Yesterday morning, I traced the same route back home. When I got to the T once again, I saw the same white-clad person, only a few yards from where the first strange encounter happened. This time, the person was walking with her back to me, towards Coalinga. I was half-tempted to follow and ask what strange compulsion could possibly be causing this activity — at the height of the midday sun and on a shadeless road, no less. But then I started thinking about “Texas Chainsaw Massacre” and “The Hills Have Eyes” and the like and decided to press ahead to King City.

Right at where Highway 25 dumps off onto the 101, there’s a gas station that I always stop at. I arrive at this spot either one hour or three hours into the four-hour trip it takes to between Santa Barbara and Hollister, and regardless which way I’m headed it usually marks the time when I have to use the bathroom. So I asked the attendant — from whom I’ve been buying bottled water and assorted car trip food since I started college — if he had heard of anybody ever seeing this person. He had, in fact. He confirmed that the figure was a woman and that she had been dressing in white and walking the back roads for a while now.

I had never seen her before. Honestly, she creeps me out a bit. However, I’m curious to know if anybody who reads this blog had seen her or if they know why she is doing this. Is she keen on Jesus? A proponent of midday constitutionals? Proud of her white hat? Somehow, I feel the number of regular readers who would have reason to use this bypass would have diminished since we’ve mostly all graduated and moved away from Santa Barbara. I found nothing online about the Woman in White — not that I really expected to, seeing as how her ilk usually spread their gospel on poorly Xeroxed newsletters with lots of exclamation points and run-on sentences.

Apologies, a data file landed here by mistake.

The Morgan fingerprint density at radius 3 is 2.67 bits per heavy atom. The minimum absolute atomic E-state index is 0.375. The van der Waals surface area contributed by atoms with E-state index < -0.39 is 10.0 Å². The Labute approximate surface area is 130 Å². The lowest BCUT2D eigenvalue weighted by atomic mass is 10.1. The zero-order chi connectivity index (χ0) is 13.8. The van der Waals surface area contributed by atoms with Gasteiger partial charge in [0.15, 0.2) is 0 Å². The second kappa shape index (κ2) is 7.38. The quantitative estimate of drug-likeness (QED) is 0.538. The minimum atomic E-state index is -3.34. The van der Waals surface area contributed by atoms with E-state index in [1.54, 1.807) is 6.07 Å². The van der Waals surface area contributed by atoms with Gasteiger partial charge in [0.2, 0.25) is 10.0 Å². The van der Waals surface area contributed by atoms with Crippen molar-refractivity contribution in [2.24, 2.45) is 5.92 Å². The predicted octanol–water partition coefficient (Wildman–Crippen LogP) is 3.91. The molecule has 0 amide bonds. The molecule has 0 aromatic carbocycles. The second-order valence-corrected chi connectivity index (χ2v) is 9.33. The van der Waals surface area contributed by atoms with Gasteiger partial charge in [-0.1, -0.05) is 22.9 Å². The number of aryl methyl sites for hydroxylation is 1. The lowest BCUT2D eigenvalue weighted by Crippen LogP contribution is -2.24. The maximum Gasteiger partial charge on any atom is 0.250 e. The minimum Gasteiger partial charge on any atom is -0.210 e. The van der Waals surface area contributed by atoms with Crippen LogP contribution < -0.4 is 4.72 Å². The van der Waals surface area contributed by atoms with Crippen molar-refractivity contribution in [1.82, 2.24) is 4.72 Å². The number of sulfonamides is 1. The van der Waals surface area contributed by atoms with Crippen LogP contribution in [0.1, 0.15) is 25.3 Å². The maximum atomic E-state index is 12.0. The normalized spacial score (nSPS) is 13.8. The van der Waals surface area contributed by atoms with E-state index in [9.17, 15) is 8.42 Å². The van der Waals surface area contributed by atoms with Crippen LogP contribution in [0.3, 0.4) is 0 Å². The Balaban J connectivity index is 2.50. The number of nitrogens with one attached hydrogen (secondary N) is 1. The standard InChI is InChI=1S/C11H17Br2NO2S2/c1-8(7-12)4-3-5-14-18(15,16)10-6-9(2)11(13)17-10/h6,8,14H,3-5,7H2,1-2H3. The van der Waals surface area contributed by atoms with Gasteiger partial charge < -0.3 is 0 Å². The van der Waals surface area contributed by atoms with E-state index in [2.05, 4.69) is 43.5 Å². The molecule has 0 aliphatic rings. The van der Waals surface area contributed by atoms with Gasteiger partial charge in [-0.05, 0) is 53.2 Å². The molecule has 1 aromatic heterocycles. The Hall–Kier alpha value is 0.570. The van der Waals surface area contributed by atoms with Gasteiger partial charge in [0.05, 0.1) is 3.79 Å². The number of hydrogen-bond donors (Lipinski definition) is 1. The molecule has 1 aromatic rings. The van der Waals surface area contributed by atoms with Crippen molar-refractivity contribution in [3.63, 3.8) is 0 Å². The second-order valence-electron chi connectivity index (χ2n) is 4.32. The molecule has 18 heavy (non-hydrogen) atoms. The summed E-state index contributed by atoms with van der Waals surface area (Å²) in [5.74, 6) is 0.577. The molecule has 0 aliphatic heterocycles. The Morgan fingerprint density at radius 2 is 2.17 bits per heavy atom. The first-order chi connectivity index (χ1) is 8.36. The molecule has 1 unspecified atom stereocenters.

The combination of fearing for my life and not wanting to slow beneath sixty miles per hour didn’t allow me photograph the woman, but until I can this image will have to suffice.


Disregarding the nose, the menacing grin and the lit dynamite, it’s actually not a bad likeness.

Another Reason to Mistrust Pelicans

Children aghast as pelican swallows pigeon whole


[ link: the original story at the Daily Mail ]

Saturday, October 21, 2006

Don't Drink the Cuckoo Punch

It's just not a good recipe. Click for a larger image with readable text.

Tuesday, October 17, 2006

The Victory of Pauline

Everything's so easy for Pauline. Everything's so easy for Pauline. Ancient strings set feet a light to speed to her such mild grace. No monument of tacky gold. They smoothed her hair with cinnamon waves, and they placed an ingot in her breast to burn cool and collected. Fate holds her firm in its cradle and then rolls her for a tender pause to savor. Everything's so easy for Pauline.

Girl with the parking lot eyes, Margaret is the fragments of a name. Her bravery is mistaken for the thrashing in the lake of the make-believe monster whose picture was faked. Margaret is the fragments of a name. Her love pours like a fountain. Her love steams like rage. Her jaw aches from wanting and she's sick from chlorine, but she'll never be as clean as the cool side of satin, Pauline.

Two girls ride the blue line. Two girls walk down the same street. One left her sweater sittin' on the train, the other lost three fingers at the cannery. Everything's so easy for Pauline.
[ something i haven't done in a long while ]

The Ghost Tree of Malaysia

Does it not make you feel slightly uneasy? It should.